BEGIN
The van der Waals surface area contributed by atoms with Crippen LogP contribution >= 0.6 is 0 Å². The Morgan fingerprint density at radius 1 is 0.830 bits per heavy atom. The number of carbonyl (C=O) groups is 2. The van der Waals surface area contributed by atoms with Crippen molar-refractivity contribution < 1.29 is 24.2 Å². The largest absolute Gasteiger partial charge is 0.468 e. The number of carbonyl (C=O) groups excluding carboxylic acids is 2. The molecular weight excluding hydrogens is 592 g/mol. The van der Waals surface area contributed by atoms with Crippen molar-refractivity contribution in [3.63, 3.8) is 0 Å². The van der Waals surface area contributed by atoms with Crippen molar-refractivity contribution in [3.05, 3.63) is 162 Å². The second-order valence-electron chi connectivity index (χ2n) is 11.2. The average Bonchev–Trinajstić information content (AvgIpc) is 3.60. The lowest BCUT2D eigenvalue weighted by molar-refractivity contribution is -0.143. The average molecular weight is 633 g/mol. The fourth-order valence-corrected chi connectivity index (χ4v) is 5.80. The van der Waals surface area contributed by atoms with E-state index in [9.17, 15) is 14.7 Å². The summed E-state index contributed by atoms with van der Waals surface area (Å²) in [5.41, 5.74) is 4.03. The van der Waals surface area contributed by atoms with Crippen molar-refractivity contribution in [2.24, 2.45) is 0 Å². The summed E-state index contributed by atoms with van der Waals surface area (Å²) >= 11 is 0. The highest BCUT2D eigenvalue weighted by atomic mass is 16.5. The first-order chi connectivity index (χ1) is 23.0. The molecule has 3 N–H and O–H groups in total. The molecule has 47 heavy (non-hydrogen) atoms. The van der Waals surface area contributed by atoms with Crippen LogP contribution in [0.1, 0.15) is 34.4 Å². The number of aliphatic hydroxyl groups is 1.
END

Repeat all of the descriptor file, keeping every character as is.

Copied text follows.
The van der Waals surface area contributed by atoms with Crippen LogP contribution >= 0.6 is 0 Å². The Morgan fingerprint density at radius 1 is 0.830 bits per heavy atom. The number of carbonyl (C=O) groups is 2. The van der Waals surface area contributed by atoms with Crippen molar-refractivity contribution < 1.29 is 24.2 Å². The largest absolute Gasteiger partial charge is 0.468 e. The number of carbonyl (C=O) groups excluding carboxylic acids is 2. The molecular weight excluding hydrogens is 592 g/mol. The van der Waals surface area contributed by atoms with Crippen molar-refractivity contribution in [3.63, 3.8) is 0 Å². The van der Waals surface area contributed by atoms with Crippen molar-refractivity contribution in [3.05, 3.63) is 162 Å². The second-order valence-electron chi connectivity index (χ2n) is 11.2. The average Bonchev–Trinajstić information content (AvgIpc) is 3.60. The lowest BCUT2D eigenvalue weighted by molar-refractivity contribution is -0.143. The average molecular weight is 633 g/mol. The fourth-order valence-corrected chi connectivity index (χ4v) is 5.80. The van der Waals surface area contributed by atoms with E-state index in [9.17, 15) is 14.7 Å². The summed E-state index contributed by atoms with van der Waals surface area (Å²) in [5.41, 5.74) is 4.03. The van der Waals surface area contributed by atoms with Crippen molar-refractivity contribution in [2.24, 2.45) is 0 Å². The summed E-state index contributed by atoms with van der Waals surface area (Å²) >= 11 is 0. The highest BCUT2D eigenvalue weighted by atomic mass is 16.5. The first-order chi connectivity index (χ1) is 23.0. The molecule has 3 N–H and O–H groups in total. The molecule has 47 heavy (non-hydrogen) atoms. The van der Waals surface area contributed by atoms with Crippen LogP contribution in [0.1, 0.15) is 34.4 Å². The number of aliphatic hydroxyl groups is 1.